In addition, the output V2 from the reference voltage circuit 14 is in practice temperature dependent. In that regard, typically, the slope of the output V2 is slightly negative. This further reduces the angle of incidence A, making the circuit less precise.

BRIEF SUMMARY OF THE EMBODIMENTS

In accordance with the embodiments there are described herein temperature sensor methods and apparatus that provide the ability to accurately measure temperature and generate a digital output proportional to the sensed temperature.

In one example embodiment, a digital output temperature sensor comprises a first circuit configured to generate a first signal, the first signal varying complementary to a temperature of the sensor, a second circuit configured to generate a second signal, the second signal varying proportionally to the temperature of the sensor, a comparator operatively associated with the first and second circuits and configured to receive the first and second signals and generate a comparison signal based on a comparison between the first and second signals, and a converter circuit operatively associated with the comparator and configured to receive the comparison signal and generate a digital output signal based on the comparison signal, the digital output signal being representative of the temperature of the sensor.

In another example embodiment, a digital output temperature sensor comprises a first circuit configured to generate a complementary to absolute temperature (CTAT) voltage signal as a first signal, the first circuit using a pair of stacked diodes to generate the first signal, a reference circuit configured to generate a reference signal, the reference signal being substantially independent of the temperature of the sensor, a comparator operatively associated with the first circuit and the reference circuit and configured to receive the first and reference signals and generate a comparison signal based on a comparison between the first and reference signals, and a converter circuit operatively associated with the comparator and configured to receive the comparison signal and generate a digital output signal based on the comparison signal, the digital output signal being representative of the temperature of the sensor.

In yet another example embodiment, a method in a temperature sensor of sensing a temperature comprises generating a first signal varying complementary to a temperature of the sensor, generating a second signal varying proportionally to the temperature of the sensor, generating a comparison signal based on a comparison between the first and second signals, and generating a digital output signal based on the comparison signal, the digital output signal being representative of the temperature of the sensor.

In accordance with yet a further example embodiment a method in a temperature sensor of sensing a temperature comprises using a pair of stacked diodes, generating a complementary to absolute temperature (CTAT) voltage signal as a first signal, generating a reference signal, the reference signal being substantially independent of the temperature of the sensor, generating a comparison signal based on a comparison between the complementary to absolute temperature (CTAT) voltage signal and reference signals, and generating a digital output signal based on the comparison signal, the digital output signal being representative of the temperature.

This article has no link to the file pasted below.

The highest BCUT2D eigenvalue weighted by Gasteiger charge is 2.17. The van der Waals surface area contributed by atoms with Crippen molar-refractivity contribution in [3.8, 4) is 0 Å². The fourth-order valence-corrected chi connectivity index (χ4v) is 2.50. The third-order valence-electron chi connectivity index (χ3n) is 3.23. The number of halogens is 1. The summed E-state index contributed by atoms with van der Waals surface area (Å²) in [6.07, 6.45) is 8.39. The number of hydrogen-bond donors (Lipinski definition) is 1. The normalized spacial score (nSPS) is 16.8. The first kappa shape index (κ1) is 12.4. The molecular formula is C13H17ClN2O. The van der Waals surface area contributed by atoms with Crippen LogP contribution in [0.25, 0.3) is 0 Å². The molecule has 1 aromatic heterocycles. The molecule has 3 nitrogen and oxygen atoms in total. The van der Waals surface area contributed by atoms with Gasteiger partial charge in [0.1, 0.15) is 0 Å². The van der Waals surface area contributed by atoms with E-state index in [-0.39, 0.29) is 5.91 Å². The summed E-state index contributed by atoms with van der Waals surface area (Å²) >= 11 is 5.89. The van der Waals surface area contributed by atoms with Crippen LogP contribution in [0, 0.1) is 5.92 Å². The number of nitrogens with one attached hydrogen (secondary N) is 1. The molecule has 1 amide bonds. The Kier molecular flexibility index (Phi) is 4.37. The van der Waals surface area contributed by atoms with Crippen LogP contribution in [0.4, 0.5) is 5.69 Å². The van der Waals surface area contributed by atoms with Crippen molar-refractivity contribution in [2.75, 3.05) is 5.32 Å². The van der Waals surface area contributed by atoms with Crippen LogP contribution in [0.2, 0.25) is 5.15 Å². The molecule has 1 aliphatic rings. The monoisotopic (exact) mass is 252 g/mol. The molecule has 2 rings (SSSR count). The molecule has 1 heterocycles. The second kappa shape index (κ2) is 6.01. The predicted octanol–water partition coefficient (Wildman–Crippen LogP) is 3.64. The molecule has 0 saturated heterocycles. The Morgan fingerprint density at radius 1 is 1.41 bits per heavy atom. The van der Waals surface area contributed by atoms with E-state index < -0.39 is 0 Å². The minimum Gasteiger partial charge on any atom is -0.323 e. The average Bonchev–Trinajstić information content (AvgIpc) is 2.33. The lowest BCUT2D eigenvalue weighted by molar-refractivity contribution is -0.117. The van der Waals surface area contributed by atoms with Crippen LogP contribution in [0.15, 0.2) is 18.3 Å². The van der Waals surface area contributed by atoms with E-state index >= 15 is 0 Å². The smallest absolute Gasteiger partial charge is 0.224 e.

Many advantages, aspects, and objects of the embodiments will become readily apparent to those skilled in this art from the following description wherein there is shown and described preferred embodiments, simply by way of illustration of at least one of the best modes to carry out the embodiments. As it will be realized, the examples are capable of other different embodiments and the several details are capable of modifications in various obvious aspects all without departing from the scope of the appended claims. Accordingly, the drawing and descriptions will be regarded as illustrative in nature and not as restrictive.

BRIEF DESCRIPTION OF THE DRAWINGS

The accompanying drawings incorporated in and forming a part of the specification, illustrate several aspects of the example embodiments, and together with the description serve to explain the principles of the embodiments.

FIG. 1 is a block diagram of a temperature sensing circuit in accordance with the prior art.

FIG. 2 is a graph showing a voltage versus temperature characteristic of the prior art circuit of FIG. 1.

FIG. 3 is a simplified block diagram of a temperature sensing system in accordance with an embodiment of the present invention.

FIGS. 4 a-4 c are flow diagrams showing methods of operating the temperature sensing system of FIG. 3 in example embodiments.

FIGS. 5 a-5 c are graphs showing voltage versus temperature characteristics of the temperature sensing system of FIG. 3 when operated in the modes of FIGS. 4 a-4 c.

FIG. 6 is a circuit diagram of the temperature sensing system in accordance with an embodiment of the present invention.

FIG. 7 is a detailed circuit diagram showing components of a portion of the circuit of FIG. 6.

FIG. 8 is a detailed circuit block diagram showing components of another portion of the circuit of FIG. 6.

FIG. 9 is a detailed circuit diagram showing components of the core array of FIG. 8.

FIG. 10 is a graph showing performance characteristic curves for an uncompensated DAC.

FIG. 11 is a graph showing performance characteristic curves for a compensated DAC.

DETAILED DESCRIPTION OF EMBODIMENTS

Throughout this description, the preferred embodiments shown should be considered as exemplars, rather than limitations.